That’s likely to be a long, long time. Credit card companies have reduced minimum payment amounts in recent years specifically because they can charge more interest that way. For many cardholders, the minimum payment is just 1% to 2% of the balance. If you’re paying just 2% of the balance amount a month but interest is piling up at 16%, it’s easy to see how you wind up paying much more in interest than you actually spent in the first place.
The only time you should ever make just the minimum payment amount is if you can’t afford to pay any more than that. If this is happening regularly, it may be time to review your budget and your spending habits. The longer you pay only the minimum amount, the more your purchases will cost you in the long run.
Another problem that can contribute to paying unnecessary interest is using a credit card to pay for your regular purchases if you don’t pay it off in full each month.
This may sound contradictory when combined with the warning to only buy with credit the things for which you would pay cash. However, it’s a lot easier to fall into the trap of overspending without realizing it when what you’re putting on your card is essentials – like groceries or gas for your car – instead of frivolous purchases.
Interest charges don’t distinguish between the items you want and the items you need. Long after the groceries are eaten and the gas tank emptied, you could still be paying interest on these purchases.
Mistake #4: Not Checking Your Statement
No question, you need to pay your credit card bill. However, your statement tells you so much more than what your balance is. If you log onto your online banking account to pay your bill but you don’t bother actually looking at your statement, you could end up making a big mistake.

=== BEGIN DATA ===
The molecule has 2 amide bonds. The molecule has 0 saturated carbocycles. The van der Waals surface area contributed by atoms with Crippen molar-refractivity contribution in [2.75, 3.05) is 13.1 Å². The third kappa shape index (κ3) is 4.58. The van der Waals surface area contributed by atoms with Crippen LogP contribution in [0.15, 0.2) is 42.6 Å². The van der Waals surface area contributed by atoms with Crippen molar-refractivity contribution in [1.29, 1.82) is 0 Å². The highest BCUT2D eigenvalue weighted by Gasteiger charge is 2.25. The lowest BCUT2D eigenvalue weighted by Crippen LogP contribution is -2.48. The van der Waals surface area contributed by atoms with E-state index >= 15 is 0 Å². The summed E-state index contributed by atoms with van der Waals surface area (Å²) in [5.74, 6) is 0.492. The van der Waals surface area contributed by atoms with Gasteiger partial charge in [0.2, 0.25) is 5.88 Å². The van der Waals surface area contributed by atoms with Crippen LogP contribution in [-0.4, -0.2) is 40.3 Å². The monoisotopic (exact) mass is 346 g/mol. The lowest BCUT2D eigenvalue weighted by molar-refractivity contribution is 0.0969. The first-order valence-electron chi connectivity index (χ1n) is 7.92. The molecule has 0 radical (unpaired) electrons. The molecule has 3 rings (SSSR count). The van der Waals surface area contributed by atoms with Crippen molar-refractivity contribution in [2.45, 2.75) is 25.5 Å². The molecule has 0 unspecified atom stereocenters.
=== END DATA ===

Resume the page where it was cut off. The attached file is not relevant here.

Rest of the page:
The Three Things You Can Learn From Checking Your Statement
Besides the total of how much you owe, these are the most important things you should be looking at when you get your billing statement, whether in the mail or electronically.
- What you’re spending your money on. The more you use your credit card, the harder it can be to keep track of what exactly you’re buying with it. That’s especially true if you wind up putting any recurring or automatic charges on your card – things that you may not factor in when you’re mentally tabulating your charges but that can put you dangerously close to your credit limit.
Taking a few minutes each month to look through the charges on your credit card can help you take stock of how well you’re sticking to your budget and if you’re routinely overspending in any one purchase category – such as going out to eat too often. Some credit cards even break down your spending categories to make it easier for you to see where your money is going.
- Any erroneous charges. Suppose you make a purchase and, due to a technological glitch, your card ends up being charged twice. Maybe you pay your utility bill by credit card, and a utility company estimated your bill at a rate far higher than your actual usage.
Whether due to computer errors or an intentional effort to overcharge you, mistakes like these are surprisingly common. If you let them add up, you’re wasting precious dollars on charges you shouldn’t have to pay in the first place. Another reason you should always review your billing statement is because doing so can help you notice duplicate charges or unusually high charges from any billing company.
- Signs of fraud or identity theft. A thief doesn’t have to physically get their hands on your credit card to make fraudulent purchases with it. If you pay your bill without bothering to check your statement, an identity thief could be adding their own purchases to your bill month after month, and you would never know it.